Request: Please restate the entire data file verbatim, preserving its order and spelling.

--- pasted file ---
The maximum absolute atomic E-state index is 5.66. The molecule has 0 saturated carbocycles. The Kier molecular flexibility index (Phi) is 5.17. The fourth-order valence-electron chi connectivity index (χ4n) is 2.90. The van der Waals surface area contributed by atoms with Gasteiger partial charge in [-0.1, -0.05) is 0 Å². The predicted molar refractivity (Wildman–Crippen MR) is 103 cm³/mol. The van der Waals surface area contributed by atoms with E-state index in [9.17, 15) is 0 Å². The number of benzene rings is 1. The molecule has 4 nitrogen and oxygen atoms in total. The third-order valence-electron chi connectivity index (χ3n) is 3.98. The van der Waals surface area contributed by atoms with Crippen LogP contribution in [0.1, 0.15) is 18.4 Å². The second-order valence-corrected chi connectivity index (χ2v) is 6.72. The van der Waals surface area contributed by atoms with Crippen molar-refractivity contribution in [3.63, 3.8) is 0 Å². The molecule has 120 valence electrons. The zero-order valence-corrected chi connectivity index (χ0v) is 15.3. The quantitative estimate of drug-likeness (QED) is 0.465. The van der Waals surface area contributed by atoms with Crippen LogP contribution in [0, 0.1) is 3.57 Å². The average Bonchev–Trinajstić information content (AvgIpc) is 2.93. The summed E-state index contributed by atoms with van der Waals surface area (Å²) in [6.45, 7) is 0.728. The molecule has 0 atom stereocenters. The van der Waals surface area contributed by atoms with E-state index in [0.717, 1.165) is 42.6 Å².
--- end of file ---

The maximum absolute atomic E-state index is 5.66. The molecule has 0 saturated carbocycles. The Kier molecular flexibility index (Phi) is 5.17. The fourth-order valence-electron chi connectivity index (χ4n) is 2.90. The van der Waals surface area contributed by atoms with Gasteiger partial charge in [-0.1, -0.05) is 0 Å². The predicted molar refractivity (Wildman–Crippen MR) is 103 cm³/mol. The van der Waals surface area contributed by atoms with E-state index in [9.17, 15) is 0 Å². The number of benzene rings is 1. The molecule has 4 nitrogen and oxygen atoms in total. The third-order valence-electron chi connectivity index (χ3n) is 3.98. The van der Waals surface area contributed by atoms with Crippen LogP contribution in [0.1, 0.15) is 18.4 Å². The second-order valence-corrected chi connectivity index (χ2v) is 6.72. The van der Waals surface area contributed by atoms with Crippen molar-refractivity contribution in [3.63, 3.8) is 0 Å². The molecule has 120 valence electrons. The zero-order valence-corrected chi connectivity index (χ0v) is 15.3. The quantitative estimate of drug-likeness (QED) is 0.465. The van der Waals surface area contributed by atoms with Crippen LogP contribution in [0, 0.1) is 3.57 Å². The average Bonchev–Trinajstić information content (AvgIpc) is 2.93. The summed E-state index contributed by atoms with van der Waals surface area (Å²) in [6.45, 7) is 0.728. The molecule has 0 atom stereocenters. The van der Waals surface area contributed by atoms with E-state index in [0.717, 1.165) is 42.6 Å².